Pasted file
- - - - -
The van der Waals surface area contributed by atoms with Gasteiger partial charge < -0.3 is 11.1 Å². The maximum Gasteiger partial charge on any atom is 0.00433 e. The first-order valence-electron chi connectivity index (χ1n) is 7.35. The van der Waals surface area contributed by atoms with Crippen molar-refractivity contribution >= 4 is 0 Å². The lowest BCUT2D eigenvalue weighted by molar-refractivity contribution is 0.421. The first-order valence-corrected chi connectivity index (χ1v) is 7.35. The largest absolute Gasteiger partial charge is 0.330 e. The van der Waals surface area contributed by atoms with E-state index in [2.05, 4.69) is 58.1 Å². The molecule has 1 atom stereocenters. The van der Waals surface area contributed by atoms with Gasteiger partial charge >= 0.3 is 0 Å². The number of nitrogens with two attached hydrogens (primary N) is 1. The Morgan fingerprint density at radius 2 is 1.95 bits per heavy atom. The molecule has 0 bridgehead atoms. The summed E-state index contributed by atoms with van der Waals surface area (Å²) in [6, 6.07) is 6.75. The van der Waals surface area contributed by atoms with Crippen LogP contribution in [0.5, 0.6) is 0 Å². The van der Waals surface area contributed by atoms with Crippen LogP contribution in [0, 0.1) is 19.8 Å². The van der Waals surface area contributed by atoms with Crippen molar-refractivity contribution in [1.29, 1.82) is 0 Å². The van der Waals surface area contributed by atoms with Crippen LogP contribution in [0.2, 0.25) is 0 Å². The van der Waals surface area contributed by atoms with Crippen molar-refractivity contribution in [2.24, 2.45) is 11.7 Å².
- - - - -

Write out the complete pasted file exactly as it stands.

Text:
The van der Waals surface area contributed by atoms with Gasteiger partial charge < -0.3 is 11.1 Å². The maximum Gasteiger partial charge on any atom is 0.00433 e. The first-order valence-electron chi connectivity index (χ1n) is 7.35. The van der Waals surface area contributed by atoms with Crippen molar-refractivity contribution >= 4 is 0 Å². The lowest BCUT2D eigenvalue weighted by molar-refractivity contribution is 0.421. The first-order valence-corrected chi connectivity index (χ1v) is 7.35. The largest absolute Gasteiger partial charge is 0.330 e. The van der Waals surface area contributed by atoms with E-state index in [2.05, 4.69) is 58.1 Å². The molecule has 1 atom stereocenters. The van der Waals surface area contributed by atoms with Gasteiger partial charge >= 0.3 is 0 Å². The number of nitrogens with two attached hydrogens (primary N) is 1. The Morgan fingerprint density at radius 2 is 1.95 bits per heavy atom. The molecule has 0 bridgehead atoms. The summed E-state index contributed by atoms with van der Waals surface area (Å²) in [6, 6.07) is 6.75. The van der Waals surface area contributed by atoms with Crippen LogP contribution in [0.5, 0.6) is 0 Å². The van der Waals surface area contributed by atoms with Crippen LogP contribution in [0, 0.1) is 19.8 Å². The van der Waals surface area contributed by atoms with Crippen molar-refractivity contribution in [1.29, 1.82) is 0 Å². The van der Waals surface area contributed by atoms with Crippen LogP contribution in [0.2, 0.25) is 0 Å². The van der Waals surface area contributed by atoms with Crippen molar-refractivity contribution in [2.24, 2.45) is 11.7 Å².